Dirty Harry

Willy Wonka and the Chocolate Factory

Fiddler on the Roof

Diamonds are Forever

Get Carter

Shaft

Escape from the Planet of the Apes

1972

The Godfather

Deliverance

The Poseidon Adventure

Last Tango in Paris

Conquest of the Planet of the Apes

The Last House on the Left

Silent Running

1973

Badlands

The Exorcist

American Graffiti

Mean Streets

Enter the Dragon

The Sting

Live and Let Die

Westworld (and still the best version)

Battle for the Planet of the Apes

Magnum Force

1974

Blazing Saddles

Young Frankenstein

The Godfather Part II

The Towering Inferno

Airport 1975

The Taking of Pelham One Two Three

Death Wish

Earthquake

1975

Jaws

One Flew Over the Cuckoo’s Nest

Monty Python and the Holy Grail

Shampoo

Night Moves

The Return of the Pink Panther

The Stepford Wives

The Adventures of the Wilderness Family

1976

Carrie

Rocky

All the Presidents Men

Taxi Driver

The Omen

King Kong

Logan’s Run

Gator (Burt Reynolds)

1977

Star Wars

Saturday Night Fever

Close Encounters of the Third Kind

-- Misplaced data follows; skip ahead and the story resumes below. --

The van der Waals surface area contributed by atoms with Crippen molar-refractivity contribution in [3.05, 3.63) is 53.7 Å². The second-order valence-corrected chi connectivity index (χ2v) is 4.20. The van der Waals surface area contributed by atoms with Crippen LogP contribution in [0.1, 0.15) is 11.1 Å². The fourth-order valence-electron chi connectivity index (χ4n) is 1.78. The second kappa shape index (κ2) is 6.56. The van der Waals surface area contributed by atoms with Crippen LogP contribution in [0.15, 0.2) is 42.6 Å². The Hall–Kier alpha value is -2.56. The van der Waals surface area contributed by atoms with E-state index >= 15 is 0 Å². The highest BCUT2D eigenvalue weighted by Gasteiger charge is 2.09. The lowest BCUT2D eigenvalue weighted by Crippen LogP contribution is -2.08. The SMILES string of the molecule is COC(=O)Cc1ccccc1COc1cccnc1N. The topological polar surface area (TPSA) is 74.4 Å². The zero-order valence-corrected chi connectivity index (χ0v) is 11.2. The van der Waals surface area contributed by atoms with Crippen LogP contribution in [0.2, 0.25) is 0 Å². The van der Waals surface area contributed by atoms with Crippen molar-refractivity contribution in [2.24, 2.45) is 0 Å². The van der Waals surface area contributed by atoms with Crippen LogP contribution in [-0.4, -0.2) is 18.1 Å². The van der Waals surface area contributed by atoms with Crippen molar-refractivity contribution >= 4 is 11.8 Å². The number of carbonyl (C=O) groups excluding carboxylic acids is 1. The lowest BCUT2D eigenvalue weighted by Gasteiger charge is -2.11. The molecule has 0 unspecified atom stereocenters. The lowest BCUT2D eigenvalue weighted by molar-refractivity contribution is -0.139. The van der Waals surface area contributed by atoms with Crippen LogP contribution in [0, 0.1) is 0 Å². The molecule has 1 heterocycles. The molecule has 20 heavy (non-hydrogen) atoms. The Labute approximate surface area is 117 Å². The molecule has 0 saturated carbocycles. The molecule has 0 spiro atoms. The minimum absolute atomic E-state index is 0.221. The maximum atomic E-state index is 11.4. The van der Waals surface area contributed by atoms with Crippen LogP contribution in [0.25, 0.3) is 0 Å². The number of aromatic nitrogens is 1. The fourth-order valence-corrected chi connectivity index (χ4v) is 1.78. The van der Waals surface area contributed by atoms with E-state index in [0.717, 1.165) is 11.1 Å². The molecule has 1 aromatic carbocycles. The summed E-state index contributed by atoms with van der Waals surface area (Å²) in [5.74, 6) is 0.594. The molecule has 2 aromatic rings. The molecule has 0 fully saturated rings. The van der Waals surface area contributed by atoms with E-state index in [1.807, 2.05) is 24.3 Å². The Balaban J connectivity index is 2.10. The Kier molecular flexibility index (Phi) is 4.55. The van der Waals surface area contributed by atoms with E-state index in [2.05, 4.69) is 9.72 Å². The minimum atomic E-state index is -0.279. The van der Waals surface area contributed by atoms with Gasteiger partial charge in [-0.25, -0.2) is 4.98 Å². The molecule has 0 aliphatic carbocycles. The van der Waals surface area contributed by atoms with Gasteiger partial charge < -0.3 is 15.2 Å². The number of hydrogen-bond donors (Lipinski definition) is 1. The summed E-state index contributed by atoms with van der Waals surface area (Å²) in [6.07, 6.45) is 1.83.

A Bridge Too Far

Smokey and the Bandit

The Rescuers

The Spy who loved me

The Exorcist II

Kentucky Fried Movie

Pete’s Dragon

The Deep

1978

Animal House

Grease

Superman

Halloween

Jaws the Revenge

The Deer Hunter

Watership down

Convoy

Piranha

1979

Alien

Apocalypse Now

The Muppet Movie

Kramer vs. Kramer

Monty Python’s Life of Brian

Mad Max

Moonraker

The Warriors

Rocky II

Escape from Alcatraz

So how many of these did you see at the cinema? If that list makes you feel old, look at the things that were invented in the seventies!

1970

Home VCR 

Floppy Disk 

Lead Free Petrol

The Jumbo Jet Engine 

1971

Email 

LCD (Liquid Crystal Displays) 

Pocket Calculators 

Intel Microprocessors

1972